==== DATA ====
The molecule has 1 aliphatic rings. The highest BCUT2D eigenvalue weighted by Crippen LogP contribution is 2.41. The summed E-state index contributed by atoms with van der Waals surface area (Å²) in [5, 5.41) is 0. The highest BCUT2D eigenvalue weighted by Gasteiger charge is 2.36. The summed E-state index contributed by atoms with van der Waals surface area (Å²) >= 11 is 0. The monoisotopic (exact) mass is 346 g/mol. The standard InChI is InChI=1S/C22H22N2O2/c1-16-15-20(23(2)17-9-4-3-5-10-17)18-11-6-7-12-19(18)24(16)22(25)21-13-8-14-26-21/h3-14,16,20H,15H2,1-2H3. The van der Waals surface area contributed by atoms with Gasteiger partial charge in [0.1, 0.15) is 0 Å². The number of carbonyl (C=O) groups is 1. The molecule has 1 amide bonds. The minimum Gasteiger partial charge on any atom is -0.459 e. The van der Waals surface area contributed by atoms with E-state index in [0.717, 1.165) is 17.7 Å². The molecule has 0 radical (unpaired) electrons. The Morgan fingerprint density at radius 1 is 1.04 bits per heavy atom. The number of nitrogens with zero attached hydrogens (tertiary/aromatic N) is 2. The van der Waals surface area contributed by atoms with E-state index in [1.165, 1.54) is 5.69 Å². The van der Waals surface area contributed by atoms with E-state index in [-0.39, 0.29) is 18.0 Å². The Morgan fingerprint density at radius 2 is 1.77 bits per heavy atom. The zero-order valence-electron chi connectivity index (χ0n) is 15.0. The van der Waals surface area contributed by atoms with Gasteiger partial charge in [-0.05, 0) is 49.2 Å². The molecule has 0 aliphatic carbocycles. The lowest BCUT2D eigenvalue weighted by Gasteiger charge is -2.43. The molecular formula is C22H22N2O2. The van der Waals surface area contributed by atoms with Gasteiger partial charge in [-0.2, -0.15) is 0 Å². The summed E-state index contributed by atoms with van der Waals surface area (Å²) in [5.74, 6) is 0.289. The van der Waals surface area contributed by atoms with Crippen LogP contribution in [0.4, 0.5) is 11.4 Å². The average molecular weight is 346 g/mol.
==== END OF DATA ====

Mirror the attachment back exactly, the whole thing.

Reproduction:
The molecule has 1 aliphatic rings. The highest BCUT2D eigenvalue weighted by Crippen LogP contribution is 2.41. The summed E-state index contributed by atoms with van der Waals surface area (Å²) in [5, 5.41) is 0. The highest BCUT2D eigenvalue weighted by Gasteiger charge is 2.36. The summed E-state index contributed by atoms with van der Waals surface area (Å²) >= 11 is 0. The monoisotopic (exact) mass is 346 g/mol. The standard InChI is InChI=1S/C22H22N2O2/c1-16-15-20(23(2)17-9-4-3-5-10-17)18-11-6-7-12-19(18)24(16)22(25)21-13-8-14-26-21/h3-14,16,20H,15H2,1-2H3. The van der Waals surface area contributed by atoms with Gasteiger partial charge in [0.1, 0.15) is 0 Å². The number of carbonyl (C=O) groups is 1. The molecule has 1 amide bonds. The minimum Gasteiger partial charge on any atom is -0.459 e. The van der Waals surface area contributed by atoms with E-state index in [0.717, 1.165) is 17.7 Å². The molecule has 0 radical (unpaired) electrons. The Morgan fingerprint density at radius 1 is 1.04 bits per heavy atom. The number of nitrogens with zero attached hydrogens (tertiary/aromatic N) is 2. The van der Waals surface area contributed by atoms with E-state index in [1.165, 1.54) is 5.69 Å². The van der Waals surface area contributed by atoms with E-state index in [-0.39, 0.29) is 18.0 Å². The Morgan fingerprint density at radius 2 is 1.77 bits per heavy atom. The zero-order valence-electron chi connectivity index (χ0n) is 15.0. The van der Waals surface area contributed by atoms with Gasteiger partial charge in [-0.05, 0) is 49.2 Å². The molecule has 0 aliphatic carbocycles. The lowest BCUT2D eigenvalue weighted by Gasteiger charge is -2.43. The molecular formula is C22H22N2O2. The van der Waals surface area contributed by atoms with Gasteiger partial charge in [-0.2, -0.15) is 0 Å². The summed E-state index contributed by atoms with van der Waals surface area (Å²) in [5.74, 6) is 0.289. The van der Waals surface area contributed by atoms with Crippen LogP contribution in [0.4, 0.5) is 11.4 Å². The average molecular weight is 346 g/mol.